Ever since I was old enough to understand what a fad diet was, there was a diet doing the rounds. That diet was the Atkins diet. It was in every woman’s magazine, on every daytime TV channel and it seemed every celebrity was taking part in it in order to shed some weight.
The diet culminated where every fad diet culminates – with scientists proving that the diet wasn’t actually helping people become healthier and was, in actual fact, putting them at risk of a much worse outcome including heart risks and ketosis (imbalance of ketone levels in the blood.)
Since then we have seen more diet trends rise in popularity, some seem to come around time and time again through the generations. Some show up and are quickly disproven, never to be heard of again. Here we share a number of fad diets that you should avoid, as they can end up causing your body more harm than good.
Eliminating whole food groups
Many claim it is carbohydrates that make us overweight. Others claim it is the fats in our diet that are the main contributor to obesity. So, in order to help slim down, some people try and eliminate an entire food group from their diet entirely. The grapefruit diet and cabbage soup diet were two notable fads that lead to people being unable to gain all the nutrients necessary for a healthy body. The cabbage diet even caused the embarrassing side effect of extreme flatulence.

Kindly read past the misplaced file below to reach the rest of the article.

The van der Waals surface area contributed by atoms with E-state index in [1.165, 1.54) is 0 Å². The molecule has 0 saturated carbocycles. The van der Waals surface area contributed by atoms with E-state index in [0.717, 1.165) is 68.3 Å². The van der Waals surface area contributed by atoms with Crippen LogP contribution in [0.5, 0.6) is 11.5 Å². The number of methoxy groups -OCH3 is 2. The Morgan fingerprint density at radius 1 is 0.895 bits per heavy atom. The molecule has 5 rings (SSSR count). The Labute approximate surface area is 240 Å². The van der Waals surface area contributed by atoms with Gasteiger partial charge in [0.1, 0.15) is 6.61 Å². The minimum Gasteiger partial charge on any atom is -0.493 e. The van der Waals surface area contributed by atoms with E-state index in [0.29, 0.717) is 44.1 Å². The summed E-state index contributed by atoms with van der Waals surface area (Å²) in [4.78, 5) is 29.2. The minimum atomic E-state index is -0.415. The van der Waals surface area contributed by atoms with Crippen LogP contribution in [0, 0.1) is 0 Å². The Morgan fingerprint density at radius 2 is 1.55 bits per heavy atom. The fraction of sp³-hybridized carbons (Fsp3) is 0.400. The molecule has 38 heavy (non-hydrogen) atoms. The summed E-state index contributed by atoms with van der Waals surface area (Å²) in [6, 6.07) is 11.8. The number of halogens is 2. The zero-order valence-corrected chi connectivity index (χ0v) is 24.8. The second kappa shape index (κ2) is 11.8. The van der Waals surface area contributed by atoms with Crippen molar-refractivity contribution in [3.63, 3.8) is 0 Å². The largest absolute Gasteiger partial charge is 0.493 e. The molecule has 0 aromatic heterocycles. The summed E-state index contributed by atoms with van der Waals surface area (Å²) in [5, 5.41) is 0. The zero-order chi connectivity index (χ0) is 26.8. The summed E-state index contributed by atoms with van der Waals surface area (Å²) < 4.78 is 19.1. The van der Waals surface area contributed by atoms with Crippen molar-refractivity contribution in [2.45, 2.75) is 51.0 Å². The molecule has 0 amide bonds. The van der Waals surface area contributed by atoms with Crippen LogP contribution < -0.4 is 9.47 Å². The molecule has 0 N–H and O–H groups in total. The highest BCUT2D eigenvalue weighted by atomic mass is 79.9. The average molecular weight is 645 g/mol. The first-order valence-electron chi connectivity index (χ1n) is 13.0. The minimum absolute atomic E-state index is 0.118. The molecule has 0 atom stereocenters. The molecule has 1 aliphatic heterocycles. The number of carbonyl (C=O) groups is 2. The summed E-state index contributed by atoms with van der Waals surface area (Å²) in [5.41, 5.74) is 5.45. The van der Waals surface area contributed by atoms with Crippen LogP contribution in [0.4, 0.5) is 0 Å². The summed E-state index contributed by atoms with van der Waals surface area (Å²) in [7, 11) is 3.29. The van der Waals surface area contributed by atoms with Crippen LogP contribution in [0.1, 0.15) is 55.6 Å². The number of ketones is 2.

The most common diet people use as a last minute ‘get thin quick’ approach is that of detoxing. Popular across detox lodges and camps as well as being brought into modern society through health and beauty bloggers, detoxing is thought to cleanse the body of impurities, usually through some form of veggie or fruit juice regime. Although detoxing has been proven to be advantageous for a day or two in the case of bloating or lethargy, long term affects can be dramatic, with extreme nutritional deficiencies being reported.
This is a popular one amongst gym enthusiasts who live by the formula of ‘more protein = more muscle.’ It is true that protein is important in building muscle but doubling your protein intake won’t lead to double the increase in muscle building. In fact, your body can only process a limited amount of protein each day (0.8g per kg of body weight). This makes eating large amounts of protein an excessive and costly waste. The biggest problem with protein loading is that high protein diets often neglect the importance of fibre, causing people numerous stomach problems and discomforts.
Here at Royal Nawaab we believe that the best diet is a balanced one containing fresh produce and the finest herbs and spices. Visit our restaurant in Manchester today to try some of our delicacies.